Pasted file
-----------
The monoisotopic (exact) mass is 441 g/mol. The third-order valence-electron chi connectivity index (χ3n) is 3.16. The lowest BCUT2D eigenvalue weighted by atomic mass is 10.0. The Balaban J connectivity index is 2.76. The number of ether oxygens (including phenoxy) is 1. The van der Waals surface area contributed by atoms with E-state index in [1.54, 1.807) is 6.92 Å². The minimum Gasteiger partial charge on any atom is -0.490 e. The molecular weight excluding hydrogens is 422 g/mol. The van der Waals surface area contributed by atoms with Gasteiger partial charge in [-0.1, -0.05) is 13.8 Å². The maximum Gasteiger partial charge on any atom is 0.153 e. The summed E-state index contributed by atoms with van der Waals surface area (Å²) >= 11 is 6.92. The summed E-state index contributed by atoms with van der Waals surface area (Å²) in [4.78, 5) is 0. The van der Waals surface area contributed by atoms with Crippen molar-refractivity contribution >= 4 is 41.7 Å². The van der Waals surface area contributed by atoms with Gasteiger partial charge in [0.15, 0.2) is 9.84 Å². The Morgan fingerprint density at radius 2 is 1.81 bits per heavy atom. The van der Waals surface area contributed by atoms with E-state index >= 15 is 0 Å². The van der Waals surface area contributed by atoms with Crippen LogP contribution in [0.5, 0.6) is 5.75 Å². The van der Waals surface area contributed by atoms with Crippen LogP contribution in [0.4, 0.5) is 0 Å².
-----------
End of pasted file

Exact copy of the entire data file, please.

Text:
The monoisotopic (exact) mass is 441 g/mol. The third-order valence-electron chi connectivity index (χ3n) is 3.16. The lowest BCUT2D eigenvalue weighted by atomic mass is 10.0. The Balaban J connectivity index is 2.76. The number of ether oxygens (including phenoxy) is 1. The van der Waals surface area contributed by atoms with E-state index in [1.54, 1.807) is 6.92 Å². The minimum Gasteiger partial charge on any atom is -0.490 e. The molecular weight excluding hydrogens is 422 g/mol. The van der Waals surface area contributed by atoms with Gasteiger partial charge in [-0.1, -0.05) is 13.8 Å². The maximum Gasteiger partial charge on any atom is 0.153 e. The summed E-state index contributed by atoms with van der Waals surface area (Å²) >= 11 is 6.92. The summed E-state index contributed by atoms with van der Waals surface area (Å²) in [4.78, 5) is 0. The van der Waals surface area contributed by atoms with Crippen molar-refractivity contribution >= 4 is 41.7 Å². The van der Waals surface area contributed by atoms with Gasteiger partial charge in [0.15, 0.2) is 9.84 Å². The Morgan fingerprint density at radius 2 is 1.81 bits per heavy atom. The van der Waals surface area contributed by atoms with E-state index >= 15 is 0 Å². The van der Waals surface area contributed by atoms with Crippen LogP contribution in [0.5, 0.6) is 5.75 Å². The van der Waals surface area contributed by atoms with Crippen LogP contribution in [0.4, 0.5) is 0 Å².